Monday, December 20, 2004

Are rabbits potty-trained?

My housemate owns a white-haired, pink-eyed, floppy-eared rabbit named Princess. She lives in a cage in the garage, but most nights, we allow her to romp around the kitchen: for exercise, carrot/salad eating and box destroying (she loves to chew up and eat cardboard). This has been going on for well over 3 months now. Sometimes, she'll be there for 8 or 9 hours (on a weekend). What surprises me the most is that she has yet to go to the bathroom in the kitchen. She will only do this in her cage. Does anyone know about the bathroom habits of this specis of rodent?

Saturday, December 18, 2004

To School or not To School

Okay, so I'm thinking of taking some night classes and Stanford has a Master's program in Liberal Arts that seems to be to my liking. In January, I may take a course in Capitalism or Morals. This will most likely mean that I won't be playing vball next season. Also, if I went forward and applied, I wouldn't enter the program until the Fall of 2006, and it would require me to be in SF for another 4 years, so this may be a big stretch. But in the meantime, the courses should be a good diversion and stretch of my right brain.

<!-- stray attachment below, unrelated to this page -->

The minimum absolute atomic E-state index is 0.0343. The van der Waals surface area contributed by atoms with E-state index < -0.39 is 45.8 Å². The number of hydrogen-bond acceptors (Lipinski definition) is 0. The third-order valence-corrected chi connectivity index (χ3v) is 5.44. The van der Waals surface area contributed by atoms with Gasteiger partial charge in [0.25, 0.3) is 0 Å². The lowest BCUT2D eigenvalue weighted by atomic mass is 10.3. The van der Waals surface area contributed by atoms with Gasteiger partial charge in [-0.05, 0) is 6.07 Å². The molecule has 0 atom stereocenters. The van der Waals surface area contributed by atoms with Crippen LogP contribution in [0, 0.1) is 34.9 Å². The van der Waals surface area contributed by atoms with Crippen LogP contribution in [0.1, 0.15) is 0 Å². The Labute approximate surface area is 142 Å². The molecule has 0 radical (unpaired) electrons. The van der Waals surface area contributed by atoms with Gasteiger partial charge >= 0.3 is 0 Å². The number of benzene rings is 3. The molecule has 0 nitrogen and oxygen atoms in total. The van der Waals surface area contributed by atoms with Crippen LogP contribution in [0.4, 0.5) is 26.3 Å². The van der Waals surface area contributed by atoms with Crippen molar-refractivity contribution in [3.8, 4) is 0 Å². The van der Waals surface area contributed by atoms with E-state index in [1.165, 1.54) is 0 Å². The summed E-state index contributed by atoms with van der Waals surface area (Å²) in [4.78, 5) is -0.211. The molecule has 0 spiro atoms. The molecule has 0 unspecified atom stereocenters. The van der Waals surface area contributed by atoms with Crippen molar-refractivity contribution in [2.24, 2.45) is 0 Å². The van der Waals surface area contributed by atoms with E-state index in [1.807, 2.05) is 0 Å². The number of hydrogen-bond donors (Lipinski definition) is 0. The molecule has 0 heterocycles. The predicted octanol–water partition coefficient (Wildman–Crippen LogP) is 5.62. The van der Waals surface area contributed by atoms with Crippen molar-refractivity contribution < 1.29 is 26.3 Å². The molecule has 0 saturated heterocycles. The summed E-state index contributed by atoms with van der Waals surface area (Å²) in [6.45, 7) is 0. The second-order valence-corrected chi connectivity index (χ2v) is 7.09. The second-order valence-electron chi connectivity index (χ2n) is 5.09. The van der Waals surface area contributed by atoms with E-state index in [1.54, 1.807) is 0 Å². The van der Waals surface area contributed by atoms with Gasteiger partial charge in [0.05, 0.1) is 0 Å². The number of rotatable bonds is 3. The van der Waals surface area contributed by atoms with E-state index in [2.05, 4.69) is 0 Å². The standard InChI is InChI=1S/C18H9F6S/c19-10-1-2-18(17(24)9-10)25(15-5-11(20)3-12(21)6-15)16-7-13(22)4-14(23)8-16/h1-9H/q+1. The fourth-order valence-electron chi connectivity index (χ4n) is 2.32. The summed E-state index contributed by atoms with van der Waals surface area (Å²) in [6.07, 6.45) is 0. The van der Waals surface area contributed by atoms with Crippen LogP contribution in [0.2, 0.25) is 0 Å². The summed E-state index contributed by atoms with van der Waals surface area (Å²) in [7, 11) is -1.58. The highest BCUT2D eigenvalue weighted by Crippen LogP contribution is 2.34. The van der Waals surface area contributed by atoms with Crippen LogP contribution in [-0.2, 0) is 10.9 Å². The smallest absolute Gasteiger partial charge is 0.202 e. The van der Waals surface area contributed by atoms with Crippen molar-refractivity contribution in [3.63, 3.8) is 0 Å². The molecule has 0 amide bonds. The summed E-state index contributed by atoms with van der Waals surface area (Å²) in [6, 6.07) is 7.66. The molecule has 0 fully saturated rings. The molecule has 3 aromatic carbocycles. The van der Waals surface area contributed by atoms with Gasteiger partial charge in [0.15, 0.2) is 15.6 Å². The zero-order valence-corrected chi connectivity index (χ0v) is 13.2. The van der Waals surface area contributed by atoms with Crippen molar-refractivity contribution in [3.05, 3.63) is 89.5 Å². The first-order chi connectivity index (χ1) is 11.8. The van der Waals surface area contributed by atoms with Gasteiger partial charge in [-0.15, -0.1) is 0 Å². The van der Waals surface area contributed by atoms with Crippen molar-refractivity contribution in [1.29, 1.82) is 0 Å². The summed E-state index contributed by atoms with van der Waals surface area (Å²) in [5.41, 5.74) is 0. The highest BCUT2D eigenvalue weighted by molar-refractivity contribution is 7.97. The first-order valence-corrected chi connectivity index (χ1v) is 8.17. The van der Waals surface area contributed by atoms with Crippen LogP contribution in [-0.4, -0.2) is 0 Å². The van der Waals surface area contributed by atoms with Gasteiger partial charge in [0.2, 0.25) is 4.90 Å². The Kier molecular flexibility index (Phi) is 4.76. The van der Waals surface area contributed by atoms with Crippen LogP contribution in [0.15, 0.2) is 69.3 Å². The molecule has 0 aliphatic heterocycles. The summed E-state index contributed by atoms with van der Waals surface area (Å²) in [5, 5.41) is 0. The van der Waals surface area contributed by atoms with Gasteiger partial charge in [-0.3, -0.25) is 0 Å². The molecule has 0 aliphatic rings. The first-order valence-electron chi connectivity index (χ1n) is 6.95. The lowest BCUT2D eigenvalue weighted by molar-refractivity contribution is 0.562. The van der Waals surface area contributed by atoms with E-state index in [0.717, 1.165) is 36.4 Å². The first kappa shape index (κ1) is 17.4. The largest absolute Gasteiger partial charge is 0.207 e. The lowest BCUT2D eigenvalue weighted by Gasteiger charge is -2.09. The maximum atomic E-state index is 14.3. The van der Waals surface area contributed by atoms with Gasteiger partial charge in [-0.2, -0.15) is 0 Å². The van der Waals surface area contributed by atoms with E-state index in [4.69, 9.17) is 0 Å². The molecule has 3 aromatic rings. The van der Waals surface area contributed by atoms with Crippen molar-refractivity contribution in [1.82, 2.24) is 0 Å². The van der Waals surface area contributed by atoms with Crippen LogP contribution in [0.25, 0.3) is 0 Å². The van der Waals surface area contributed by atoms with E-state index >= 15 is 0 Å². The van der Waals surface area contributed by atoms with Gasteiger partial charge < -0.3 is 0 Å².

Wednesday, December 15, 2004

Cute to look at...just don't put them in your mouth

Over the weekend, I was hiking in Big Basin with a friend...a nice long 12-mile jaunt through the redwood groves. It was wet from the recent rains, and this made for some interesting sights...newts everywhere. They were on the trails, next to the trails and soon enough we had the cute little buggers crawling on our hands. While watching them mosy about, we wondered aloud, "Why are they so slow? What predators do they have? They must taste bad, cause it sure is easy to find them."

Once home, I googled "salamander california woods" and quickly came across the taricha family of newts and learned that we had spotted the Coast Range Newt. After one sentence, my eyes were drawn to the red text in the second paragraph:
Warning The skin secretions of the newts of the genus Taricha contain toxins similar to those found in pufferfish liver. These are among the deadliest natural toxins yet discovered. A healthy adult human will die from eating just one newt. Care should be taken to wash hands thoroughly after handling newts